Storing Hollyhock Seed

If dried thoroughly and stored properly, hollyhock seeds will remain viable for a long time—about nine years!

If storing more than one type of seed, place them in labeled envelopes and then put the envelopes in a sealable glass container, such as a Mason jar.

If storing only one type of seed, simply place it directly in a small glass container, i.e., an old spice jar. Again, be sure to label the container, writing the seed name and date stored on the outside.

Although many gardeners successfully store seed in film canisters and plastic tubs, some evidence suggests that the gases emitted by plastics may adversely affect germination rates.

Once it's packaged and labeled, store the hollyhock seed in the refrigerator or the freezer until you're ready to sow it. (Seed stored in the freezer will last longer—if it's been properly dried beforehand.)

Here's the double pink hollyhock plant featured in this article.

Here's the double pink hollyhock plant featured in this article.

This content is accurate and true to the best of the author’s knowledge and is not meant to substitute for formal and individualized advice from a qualified professional.

Questions & Answers

Question: Will my seeds that I have had for 4 years still grow if I didn’t refrigerate them?

Answer: Seeds don't have to be stored in the refrigerator or freezer. They're just more viable for longer if they are stored that way.

Question: Do hollyhock sees grow in sandy ground?

Answer: Hollyhocks do best in rich, moist soil with good drainage. Extremely sandy soil may be too dry or lack adequate nutrients. For best results, work a few inches of compost into the sandy soil. You should aim for 6.0 to 8.0 pH.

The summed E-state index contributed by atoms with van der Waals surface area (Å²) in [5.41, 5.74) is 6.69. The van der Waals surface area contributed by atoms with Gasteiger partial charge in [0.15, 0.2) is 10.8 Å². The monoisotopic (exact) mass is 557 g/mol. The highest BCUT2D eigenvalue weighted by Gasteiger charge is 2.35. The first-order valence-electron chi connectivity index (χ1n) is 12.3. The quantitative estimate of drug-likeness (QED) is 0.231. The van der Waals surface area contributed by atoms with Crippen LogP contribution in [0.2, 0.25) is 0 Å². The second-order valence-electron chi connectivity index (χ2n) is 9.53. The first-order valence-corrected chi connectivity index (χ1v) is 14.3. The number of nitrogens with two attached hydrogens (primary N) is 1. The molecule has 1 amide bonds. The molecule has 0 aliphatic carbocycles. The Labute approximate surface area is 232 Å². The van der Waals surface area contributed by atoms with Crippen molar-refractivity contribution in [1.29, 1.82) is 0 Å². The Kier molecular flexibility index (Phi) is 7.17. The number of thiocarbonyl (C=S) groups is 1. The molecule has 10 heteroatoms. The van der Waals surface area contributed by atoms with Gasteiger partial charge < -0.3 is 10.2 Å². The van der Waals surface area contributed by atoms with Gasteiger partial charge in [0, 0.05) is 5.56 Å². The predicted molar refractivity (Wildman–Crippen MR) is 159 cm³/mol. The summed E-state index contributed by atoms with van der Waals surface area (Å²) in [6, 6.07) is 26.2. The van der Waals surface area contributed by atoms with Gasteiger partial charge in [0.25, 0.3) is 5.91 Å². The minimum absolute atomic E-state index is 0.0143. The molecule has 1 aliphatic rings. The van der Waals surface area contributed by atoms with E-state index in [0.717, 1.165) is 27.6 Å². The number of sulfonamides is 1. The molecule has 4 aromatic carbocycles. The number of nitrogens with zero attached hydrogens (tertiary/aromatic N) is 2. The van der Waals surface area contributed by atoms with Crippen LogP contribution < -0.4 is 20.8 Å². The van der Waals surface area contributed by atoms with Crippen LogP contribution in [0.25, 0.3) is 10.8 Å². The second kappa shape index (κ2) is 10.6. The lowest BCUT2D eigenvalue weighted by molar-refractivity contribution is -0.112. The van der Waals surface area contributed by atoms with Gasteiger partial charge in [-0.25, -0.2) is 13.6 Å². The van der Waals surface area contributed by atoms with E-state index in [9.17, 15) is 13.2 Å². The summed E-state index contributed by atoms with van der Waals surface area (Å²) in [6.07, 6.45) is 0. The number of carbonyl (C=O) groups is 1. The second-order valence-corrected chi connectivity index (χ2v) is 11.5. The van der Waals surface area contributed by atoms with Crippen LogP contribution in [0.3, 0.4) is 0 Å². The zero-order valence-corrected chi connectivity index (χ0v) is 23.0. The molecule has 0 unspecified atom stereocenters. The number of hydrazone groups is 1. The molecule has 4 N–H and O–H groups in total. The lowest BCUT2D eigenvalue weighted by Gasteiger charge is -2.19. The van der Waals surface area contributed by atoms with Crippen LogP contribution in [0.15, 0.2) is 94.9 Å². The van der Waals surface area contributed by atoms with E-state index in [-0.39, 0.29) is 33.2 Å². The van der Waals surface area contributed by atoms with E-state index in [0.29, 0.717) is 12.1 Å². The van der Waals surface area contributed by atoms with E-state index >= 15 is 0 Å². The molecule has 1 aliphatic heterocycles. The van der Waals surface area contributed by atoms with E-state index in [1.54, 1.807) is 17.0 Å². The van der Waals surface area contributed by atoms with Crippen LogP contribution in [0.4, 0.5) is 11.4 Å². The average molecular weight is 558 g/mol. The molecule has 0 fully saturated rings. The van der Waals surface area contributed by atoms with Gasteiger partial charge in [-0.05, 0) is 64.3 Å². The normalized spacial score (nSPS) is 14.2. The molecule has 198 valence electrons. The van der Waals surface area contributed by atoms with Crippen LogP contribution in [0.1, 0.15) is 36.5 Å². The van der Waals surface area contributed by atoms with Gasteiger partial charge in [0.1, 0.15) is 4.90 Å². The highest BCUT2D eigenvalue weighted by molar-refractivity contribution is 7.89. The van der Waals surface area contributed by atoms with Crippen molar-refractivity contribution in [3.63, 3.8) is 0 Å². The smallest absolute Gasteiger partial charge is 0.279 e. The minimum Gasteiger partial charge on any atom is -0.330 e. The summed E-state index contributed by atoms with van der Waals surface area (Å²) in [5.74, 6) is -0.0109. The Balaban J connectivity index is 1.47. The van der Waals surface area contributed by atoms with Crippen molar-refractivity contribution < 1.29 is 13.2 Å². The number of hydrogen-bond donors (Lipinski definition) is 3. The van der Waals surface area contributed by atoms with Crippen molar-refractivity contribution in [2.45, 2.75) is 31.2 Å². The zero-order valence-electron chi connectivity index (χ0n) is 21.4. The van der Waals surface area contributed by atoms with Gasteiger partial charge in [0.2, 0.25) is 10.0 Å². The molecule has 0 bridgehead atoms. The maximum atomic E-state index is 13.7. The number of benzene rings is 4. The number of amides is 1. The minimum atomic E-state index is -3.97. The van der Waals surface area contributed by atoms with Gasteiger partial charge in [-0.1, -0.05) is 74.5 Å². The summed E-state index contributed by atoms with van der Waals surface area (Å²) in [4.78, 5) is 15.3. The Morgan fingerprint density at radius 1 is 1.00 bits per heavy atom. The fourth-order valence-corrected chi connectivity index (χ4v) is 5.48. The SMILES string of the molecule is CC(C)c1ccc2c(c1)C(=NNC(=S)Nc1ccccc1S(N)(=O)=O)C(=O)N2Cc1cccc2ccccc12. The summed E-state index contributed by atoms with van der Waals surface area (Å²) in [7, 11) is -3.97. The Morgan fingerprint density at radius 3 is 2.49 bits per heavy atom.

Question: How old is too old for saving hollyhock seeds from my mother (not in refrigerator) from 1997?

Answer: From what I've read, the seed probably isn't viable; however, I can't see any harm in planting some in the fall to find out. You can also conduct viability tests on a few:

Question: I don’t see anything in my dried double flower pods that look like the pictures you have. Am I not looking at the right thing? These are the blooms that fell off that I picked up and let dry.

Answer: Let the flowers go to seed on the plant. When they go to seed, they will look like the photos in the article-- with developed seeds that you can collect, dry, and store.

© 2013 Jill Spencer


Jill Spencer (author) from United States on August 29, 2020:

Hi, Sandbug! If the pods have gone to seed, by all means go ahead and cut down the stems. You might want to throw the pods into a paper bag to continue drying, then shake them real good before you remove the seeds and dry them on paper towels. Sometimes when I do this, most of the seeds fall out of the pods on their own in the bag, making it easier to separate the seeds from the chaff. Have fun!

sandbug on August 29, 2020: